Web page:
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The second amendment of the United States Constitution declares that “the right of the people to keep and bear Arms, shall not be infringed,” and Article I, Section 21 of Pennsylvania’s Constitution states that “The right of the citizens to bear arms in defense of themselves and the State shall not be questioned.”

So how does a law mandating that gun owners report lost or stolen guns infringe or question the right of people to keep or bear arms? If anything, such a law would actually help law-abiding citizens to hold on to their firearms since it would assist in the return of lost or stolen guns to their rightful owners.

Such a law would not only be a benefit to individual gun owners and true believers in the second amendment, it would also remove some lethal weapons from many of the streets of our commonwealth.

The 2016 Survey of Prison Inmates (SPI) found that the vast majority of the estimated 287,400 prisoners who had committed a crime involving a firearm, had attained the weapon illegally. Forty-three percent had purchased their firearm through an underground market. Six percent had stolen it, seven percent found it at the scene of the crime, and 25% had obtained the firearm from a relative or a friend. Only seven percent had acquired their weapon through strictly legal channels.

Bills to address lost and stolen gun bills have a history of failure going back decades. Even Ed Rendell’s popularity as a governor was insufficient to push such legislation through the State legislature. Philadelphia actually has had such a law on the books for over a decade, but because of pressure from the gun lobby, it has only recently been enforced through the efforts of District Attorney Larry Krasner.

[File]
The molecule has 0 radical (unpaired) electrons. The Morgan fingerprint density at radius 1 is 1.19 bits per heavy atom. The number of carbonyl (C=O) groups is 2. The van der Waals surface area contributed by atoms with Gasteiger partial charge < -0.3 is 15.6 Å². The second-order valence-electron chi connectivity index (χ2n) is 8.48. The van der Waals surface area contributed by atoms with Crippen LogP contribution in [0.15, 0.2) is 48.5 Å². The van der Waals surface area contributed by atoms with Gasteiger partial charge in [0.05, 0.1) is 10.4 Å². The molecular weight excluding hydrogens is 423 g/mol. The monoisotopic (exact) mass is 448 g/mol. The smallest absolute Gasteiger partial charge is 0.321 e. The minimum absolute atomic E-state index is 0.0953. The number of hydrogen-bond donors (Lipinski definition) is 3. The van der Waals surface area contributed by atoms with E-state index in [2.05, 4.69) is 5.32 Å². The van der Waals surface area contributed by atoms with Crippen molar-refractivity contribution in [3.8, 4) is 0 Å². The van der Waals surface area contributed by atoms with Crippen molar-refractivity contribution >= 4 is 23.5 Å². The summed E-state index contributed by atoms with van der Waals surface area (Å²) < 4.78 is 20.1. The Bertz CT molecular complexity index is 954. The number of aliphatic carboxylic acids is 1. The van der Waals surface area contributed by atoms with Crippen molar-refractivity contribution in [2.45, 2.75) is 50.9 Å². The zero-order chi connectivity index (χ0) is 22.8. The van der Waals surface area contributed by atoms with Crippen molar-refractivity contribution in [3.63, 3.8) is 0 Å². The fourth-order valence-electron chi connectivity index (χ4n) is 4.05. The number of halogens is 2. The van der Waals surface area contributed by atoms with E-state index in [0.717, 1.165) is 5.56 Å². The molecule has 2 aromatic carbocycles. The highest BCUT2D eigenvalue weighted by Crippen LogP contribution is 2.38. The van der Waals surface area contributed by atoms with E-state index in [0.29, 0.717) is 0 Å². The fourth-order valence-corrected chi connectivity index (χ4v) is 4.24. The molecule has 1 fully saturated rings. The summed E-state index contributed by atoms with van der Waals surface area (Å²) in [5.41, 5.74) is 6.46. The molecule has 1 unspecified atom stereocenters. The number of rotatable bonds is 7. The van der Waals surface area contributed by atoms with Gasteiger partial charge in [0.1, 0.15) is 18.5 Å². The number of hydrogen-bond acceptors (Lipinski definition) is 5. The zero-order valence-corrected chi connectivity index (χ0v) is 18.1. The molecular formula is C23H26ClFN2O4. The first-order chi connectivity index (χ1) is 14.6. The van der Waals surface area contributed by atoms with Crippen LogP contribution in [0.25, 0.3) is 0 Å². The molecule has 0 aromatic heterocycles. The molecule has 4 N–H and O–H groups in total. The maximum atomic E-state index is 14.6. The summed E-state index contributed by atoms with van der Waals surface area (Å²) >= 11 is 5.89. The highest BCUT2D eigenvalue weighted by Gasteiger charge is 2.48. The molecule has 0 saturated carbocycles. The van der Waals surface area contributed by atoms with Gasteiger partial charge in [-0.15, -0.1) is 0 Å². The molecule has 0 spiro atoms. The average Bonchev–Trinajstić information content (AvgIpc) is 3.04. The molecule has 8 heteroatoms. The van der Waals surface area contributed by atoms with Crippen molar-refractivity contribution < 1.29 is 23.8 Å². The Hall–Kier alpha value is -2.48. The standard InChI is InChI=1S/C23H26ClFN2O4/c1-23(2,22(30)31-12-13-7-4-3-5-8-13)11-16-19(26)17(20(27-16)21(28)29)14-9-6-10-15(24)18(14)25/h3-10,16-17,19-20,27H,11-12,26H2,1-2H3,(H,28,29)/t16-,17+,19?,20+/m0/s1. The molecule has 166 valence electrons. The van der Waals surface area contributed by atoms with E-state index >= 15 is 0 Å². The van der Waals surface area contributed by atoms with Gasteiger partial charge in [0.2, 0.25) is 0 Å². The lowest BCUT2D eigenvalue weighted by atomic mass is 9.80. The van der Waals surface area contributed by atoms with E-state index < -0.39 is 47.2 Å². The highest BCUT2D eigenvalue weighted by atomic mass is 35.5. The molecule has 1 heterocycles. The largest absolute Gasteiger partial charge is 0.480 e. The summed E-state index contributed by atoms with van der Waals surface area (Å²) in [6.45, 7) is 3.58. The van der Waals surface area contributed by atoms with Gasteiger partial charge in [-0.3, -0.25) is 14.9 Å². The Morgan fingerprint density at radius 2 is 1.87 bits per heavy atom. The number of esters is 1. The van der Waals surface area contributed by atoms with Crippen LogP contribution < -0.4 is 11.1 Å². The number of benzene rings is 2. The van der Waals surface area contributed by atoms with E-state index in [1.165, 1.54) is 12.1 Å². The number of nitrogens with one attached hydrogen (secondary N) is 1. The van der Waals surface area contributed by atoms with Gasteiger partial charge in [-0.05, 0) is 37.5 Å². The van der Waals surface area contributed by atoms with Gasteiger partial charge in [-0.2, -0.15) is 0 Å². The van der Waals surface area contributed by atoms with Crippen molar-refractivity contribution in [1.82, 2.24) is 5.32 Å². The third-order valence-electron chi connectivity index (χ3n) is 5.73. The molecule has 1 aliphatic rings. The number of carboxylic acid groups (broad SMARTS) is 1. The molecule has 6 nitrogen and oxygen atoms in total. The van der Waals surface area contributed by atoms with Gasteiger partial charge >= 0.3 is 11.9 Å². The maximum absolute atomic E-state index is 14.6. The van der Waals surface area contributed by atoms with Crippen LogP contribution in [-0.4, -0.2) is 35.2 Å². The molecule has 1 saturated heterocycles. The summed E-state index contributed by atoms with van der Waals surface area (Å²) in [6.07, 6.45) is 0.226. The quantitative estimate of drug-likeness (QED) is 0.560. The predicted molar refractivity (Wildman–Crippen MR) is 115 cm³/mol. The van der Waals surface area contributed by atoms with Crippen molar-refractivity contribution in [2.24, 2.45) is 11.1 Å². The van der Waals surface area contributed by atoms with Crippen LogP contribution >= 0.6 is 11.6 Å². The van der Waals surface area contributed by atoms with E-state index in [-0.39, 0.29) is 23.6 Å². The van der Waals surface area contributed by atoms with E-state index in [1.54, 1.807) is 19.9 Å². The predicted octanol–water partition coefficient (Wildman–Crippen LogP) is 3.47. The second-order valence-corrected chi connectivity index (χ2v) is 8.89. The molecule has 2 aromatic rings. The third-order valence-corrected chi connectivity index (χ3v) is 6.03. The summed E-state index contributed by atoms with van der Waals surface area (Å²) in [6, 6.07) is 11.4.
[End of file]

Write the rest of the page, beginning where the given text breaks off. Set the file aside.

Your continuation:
The problem is that illegal gun possession throughout Pennsylvania is a team sport, that generally involves a straw (or legal) purchaser of the weapon, a system of one or more intermediaries to acquire the straw purchaser’s firearm, who then transfer – for a price – the gun to the street criminal. Counties have no ability to contain these operations. In February, Montgomery County law enforcement officials had announced the existence of a gun-trafficking ring that was responsible for firearms being used in violent crimes in Philadelphia.

That is why it is so important to pass statewide legislation. Representatives Ben Sanchez and Malcolm Kenyatta have introduced HB 980, which would require gun owners missing firearms to report the problem within 72 hours of their disappearance.

The bill is currently listed as pending in the House Judiciary Committee. Here are the representatives who currently sit on that committee.


Please contact your legislator – particularly if s/he sits on the Judiciary Committee (but even if s/he doesn’t) – to promote this legislation for review and approval.

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